Public transportation is running full tilt, except possibly for the G, which isn’t in high demand anyway.  When I started seeing the gas lines, many people did not have open offices or stores to go to work in.  Sure, there are those whose livelihoods really do depend on fuel: pizza and restaurant delivery people (although at least some have gotten around on bikes without any problem since time immemorial – or at least since the happy coinciding of food delivery and wheels).  There are also the car services (livery/cab equivalent, for the out of towners).  In celebration of a very important person’s birthday late last Friday night, we ventured out to Park Slope but no car service would pick up us or their phone.  To my amazement, parking was abundant … on a Friday night.  On Fifth Avenue.  Even in front of Prospect Bar, a new spacious and inviting bar between 14th and 15th.     And it was available down in front of Ginger’s Bar too (where my 65 year old mother got the whole sloshy crowd of friendly lesbians going in a rousing verse of happy birthday to our VIP).  Parking at home was harder but not impossible, so very early Saturday morning, I pulled our Dodge caravan (usually designated for the family business) into a spot just a block away.

Over the course of the next several days, everywhere I looked there was evidence of few cars on the road but more than plenty in the gas lines.  Throwing caution to the wind (and grateful I had gassed up before Sandy’s arrival), the next night we drove up to Long Island City for the launch party of (formerly Artists Wanted and currently a powerful democratizing force in the art industry).  It was then that I saw lower Manhattan, dark.  It was eerie.  Fog curling its tail around Gotham’s tip.  The quiet of the tallest skyscrapers, every window dark, no hint of life anywhere.  The stillness of the Hudson, like it stood still, in disbelief and anticipation.  I dared not even look at Lady Liberty.  Too spooky.  So we pulled around that corner of the BQE where it looks like a swim over to the financial district wouldn’t be terribly taxing on a sunny enough day.  It was hard to keep my eyes on the road, and I’m surprised there haven’t been reports of many accidents at that site, front row to the financial capitol of the world, playing kabuki on a Saturday night.  Across the water you could almost hear the tall buildings creaking as they leaned in to hear what the audience was saying.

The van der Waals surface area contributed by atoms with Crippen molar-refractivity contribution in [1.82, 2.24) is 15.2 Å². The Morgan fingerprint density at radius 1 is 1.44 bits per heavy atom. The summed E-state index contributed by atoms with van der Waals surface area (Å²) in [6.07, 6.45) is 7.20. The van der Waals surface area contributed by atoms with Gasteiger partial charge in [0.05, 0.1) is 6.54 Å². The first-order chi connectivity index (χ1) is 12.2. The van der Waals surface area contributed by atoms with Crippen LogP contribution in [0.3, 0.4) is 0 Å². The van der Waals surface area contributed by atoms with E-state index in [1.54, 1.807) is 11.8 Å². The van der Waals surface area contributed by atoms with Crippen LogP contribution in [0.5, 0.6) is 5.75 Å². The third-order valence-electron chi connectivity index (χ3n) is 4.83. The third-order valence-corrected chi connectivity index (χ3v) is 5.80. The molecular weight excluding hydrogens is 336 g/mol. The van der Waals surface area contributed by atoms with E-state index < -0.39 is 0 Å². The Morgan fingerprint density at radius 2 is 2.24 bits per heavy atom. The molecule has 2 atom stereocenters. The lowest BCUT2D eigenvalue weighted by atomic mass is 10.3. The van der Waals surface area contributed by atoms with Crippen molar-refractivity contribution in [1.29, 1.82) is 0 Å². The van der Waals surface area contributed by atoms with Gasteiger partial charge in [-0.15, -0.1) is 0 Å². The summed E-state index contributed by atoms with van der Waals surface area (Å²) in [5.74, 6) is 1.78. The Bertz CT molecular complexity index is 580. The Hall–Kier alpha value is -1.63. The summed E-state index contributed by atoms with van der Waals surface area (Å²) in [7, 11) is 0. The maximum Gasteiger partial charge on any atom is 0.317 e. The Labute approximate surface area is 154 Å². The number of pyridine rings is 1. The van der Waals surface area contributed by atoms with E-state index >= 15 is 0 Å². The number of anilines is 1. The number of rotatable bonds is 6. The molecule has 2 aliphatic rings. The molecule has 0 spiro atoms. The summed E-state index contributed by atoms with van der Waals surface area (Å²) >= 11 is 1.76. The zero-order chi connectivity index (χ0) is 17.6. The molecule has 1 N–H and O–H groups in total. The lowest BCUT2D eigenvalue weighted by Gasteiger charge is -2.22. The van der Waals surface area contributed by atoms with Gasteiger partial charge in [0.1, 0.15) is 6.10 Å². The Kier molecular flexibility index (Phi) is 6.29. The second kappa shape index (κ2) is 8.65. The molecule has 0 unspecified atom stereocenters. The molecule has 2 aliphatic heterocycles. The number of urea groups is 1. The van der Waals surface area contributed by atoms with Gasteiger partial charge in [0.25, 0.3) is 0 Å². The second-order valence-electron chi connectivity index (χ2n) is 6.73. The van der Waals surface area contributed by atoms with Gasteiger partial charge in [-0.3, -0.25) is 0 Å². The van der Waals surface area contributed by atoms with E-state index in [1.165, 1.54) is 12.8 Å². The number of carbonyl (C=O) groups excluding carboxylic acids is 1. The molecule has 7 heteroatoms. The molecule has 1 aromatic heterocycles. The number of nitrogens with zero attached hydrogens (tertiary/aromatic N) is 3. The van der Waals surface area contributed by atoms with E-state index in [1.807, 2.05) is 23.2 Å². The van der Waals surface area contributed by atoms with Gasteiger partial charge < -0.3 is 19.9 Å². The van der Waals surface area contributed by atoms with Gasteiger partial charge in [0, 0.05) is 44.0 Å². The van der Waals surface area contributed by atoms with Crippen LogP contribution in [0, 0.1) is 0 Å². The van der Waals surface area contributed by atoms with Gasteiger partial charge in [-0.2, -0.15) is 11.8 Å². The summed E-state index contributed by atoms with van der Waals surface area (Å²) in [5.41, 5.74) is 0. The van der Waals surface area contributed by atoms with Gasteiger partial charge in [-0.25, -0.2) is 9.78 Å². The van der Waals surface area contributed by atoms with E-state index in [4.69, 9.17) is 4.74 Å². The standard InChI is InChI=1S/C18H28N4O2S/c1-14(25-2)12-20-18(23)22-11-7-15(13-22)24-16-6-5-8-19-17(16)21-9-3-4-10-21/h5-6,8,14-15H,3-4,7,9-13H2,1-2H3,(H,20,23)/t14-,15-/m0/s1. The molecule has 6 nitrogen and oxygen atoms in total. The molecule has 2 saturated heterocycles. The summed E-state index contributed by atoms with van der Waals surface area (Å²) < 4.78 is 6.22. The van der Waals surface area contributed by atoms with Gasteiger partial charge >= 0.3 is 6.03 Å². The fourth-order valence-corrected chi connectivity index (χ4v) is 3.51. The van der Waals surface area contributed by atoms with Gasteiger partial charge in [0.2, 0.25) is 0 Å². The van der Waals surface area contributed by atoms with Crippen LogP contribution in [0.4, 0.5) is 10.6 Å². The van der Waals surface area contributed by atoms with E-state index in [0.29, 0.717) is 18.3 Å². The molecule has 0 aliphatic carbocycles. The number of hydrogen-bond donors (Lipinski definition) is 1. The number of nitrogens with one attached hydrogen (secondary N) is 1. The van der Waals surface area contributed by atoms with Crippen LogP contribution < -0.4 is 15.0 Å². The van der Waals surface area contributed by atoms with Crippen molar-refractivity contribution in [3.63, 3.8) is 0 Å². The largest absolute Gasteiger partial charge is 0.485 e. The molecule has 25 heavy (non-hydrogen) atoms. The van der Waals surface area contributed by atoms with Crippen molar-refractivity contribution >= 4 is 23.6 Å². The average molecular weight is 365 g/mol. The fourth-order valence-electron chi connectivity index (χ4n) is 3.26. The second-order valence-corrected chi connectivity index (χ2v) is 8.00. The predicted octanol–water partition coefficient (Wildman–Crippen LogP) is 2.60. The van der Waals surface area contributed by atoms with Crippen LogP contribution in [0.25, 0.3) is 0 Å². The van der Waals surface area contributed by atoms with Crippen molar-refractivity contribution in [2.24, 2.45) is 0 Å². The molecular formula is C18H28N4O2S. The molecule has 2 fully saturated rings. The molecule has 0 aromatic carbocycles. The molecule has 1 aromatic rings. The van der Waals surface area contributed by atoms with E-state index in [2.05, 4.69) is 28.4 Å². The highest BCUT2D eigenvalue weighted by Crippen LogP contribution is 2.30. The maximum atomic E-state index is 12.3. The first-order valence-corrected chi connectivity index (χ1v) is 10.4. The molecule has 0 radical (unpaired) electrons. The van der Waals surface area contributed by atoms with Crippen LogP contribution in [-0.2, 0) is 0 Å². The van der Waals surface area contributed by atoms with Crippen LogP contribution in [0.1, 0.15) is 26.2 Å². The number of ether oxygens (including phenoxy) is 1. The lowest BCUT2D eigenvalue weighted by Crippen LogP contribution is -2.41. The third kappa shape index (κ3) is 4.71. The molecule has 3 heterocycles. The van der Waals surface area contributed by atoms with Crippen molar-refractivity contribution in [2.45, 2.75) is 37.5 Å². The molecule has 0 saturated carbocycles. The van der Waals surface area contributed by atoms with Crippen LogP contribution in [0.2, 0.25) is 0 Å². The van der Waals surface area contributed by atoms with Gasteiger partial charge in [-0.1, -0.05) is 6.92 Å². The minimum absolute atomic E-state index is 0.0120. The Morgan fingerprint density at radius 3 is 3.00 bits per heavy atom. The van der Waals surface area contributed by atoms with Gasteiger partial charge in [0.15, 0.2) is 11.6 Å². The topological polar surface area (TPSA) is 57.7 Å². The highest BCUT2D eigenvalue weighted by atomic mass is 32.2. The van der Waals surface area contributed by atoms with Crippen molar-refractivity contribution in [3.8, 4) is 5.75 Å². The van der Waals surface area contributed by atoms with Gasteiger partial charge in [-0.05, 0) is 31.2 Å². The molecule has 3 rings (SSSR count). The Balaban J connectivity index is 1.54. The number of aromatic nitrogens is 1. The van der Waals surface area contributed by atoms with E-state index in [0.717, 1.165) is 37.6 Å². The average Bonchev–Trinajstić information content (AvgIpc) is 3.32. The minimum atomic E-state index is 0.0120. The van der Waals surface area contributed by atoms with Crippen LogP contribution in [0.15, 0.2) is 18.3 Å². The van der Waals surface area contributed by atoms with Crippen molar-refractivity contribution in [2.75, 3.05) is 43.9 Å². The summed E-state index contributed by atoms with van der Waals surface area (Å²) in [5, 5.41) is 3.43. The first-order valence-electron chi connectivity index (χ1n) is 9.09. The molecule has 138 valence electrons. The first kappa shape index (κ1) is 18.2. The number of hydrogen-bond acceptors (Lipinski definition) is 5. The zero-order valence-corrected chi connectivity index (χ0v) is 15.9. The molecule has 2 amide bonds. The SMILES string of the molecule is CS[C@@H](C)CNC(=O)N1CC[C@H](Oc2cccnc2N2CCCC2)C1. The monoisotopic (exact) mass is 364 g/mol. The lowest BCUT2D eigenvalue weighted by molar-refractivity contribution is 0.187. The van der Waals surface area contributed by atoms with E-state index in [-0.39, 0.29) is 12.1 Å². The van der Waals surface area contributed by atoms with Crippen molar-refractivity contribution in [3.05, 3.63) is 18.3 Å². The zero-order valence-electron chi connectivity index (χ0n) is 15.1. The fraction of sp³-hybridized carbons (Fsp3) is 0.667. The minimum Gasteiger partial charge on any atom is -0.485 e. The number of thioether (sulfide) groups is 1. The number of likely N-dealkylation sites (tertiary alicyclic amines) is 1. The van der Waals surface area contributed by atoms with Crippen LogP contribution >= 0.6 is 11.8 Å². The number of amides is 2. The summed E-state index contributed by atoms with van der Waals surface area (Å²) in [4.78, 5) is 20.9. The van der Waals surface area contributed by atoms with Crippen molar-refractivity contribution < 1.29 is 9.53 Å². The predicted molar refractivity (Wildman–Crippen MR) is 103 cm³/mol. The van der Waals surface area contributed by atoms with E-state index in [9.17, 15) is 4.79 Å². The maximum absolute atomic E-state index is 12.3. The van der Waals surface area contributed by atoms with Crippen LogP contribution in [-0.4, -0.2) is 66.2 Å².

Once in LIC, parking was surprisingly easy.  We were up by PS1.  I’m not there often enough to know if the parking is usually more scarce, but we found a spot in front there and again at Court Square Diner (highly recommended — get a burger, you order the chocolate shake and have the person across from you get vanilla) where we stopped before heading to our home borough.  Every gas station we passed that didn’t have yellow tape around the pumps (which I’ve come to understand means not a crime scene but just no gas) had miles snaking down and around many blocks, and had cop cars with siren lights on, and had on the ground officers keeping the peace and making sure people waited their turn.  It amazed me (then and now) that people know where traffic ends and the gas line begins.  One friend’s family member took their car to Jersey yesterday where there were no lines, turned around and went home then proceeded to take his girlfriend’s car to Jersey to gas up and back to Brooklyn again.  I guess the rationing works to keep the lines shorter at least.  Now if there was just something that could be done about the gas fanatics who need to fill up just to keep their street parking warm.

QUESTION: What are your thoughts on the great Gas Panic?  Am I overstating it and not giving people enough credit?  Are there really greater (and legitimate) gas needs than I know?  Or is it that people simply want what they are afraid they very soon may not have?  Have you waited in line for gas lately?  Or are you, like most of us, using this grand system of public transportation that’s gotten most New Yorkers around sans problem since time immemorial (or at least the happy pairing of underground tunnels and trains).   Go ahead … gimme the dirt!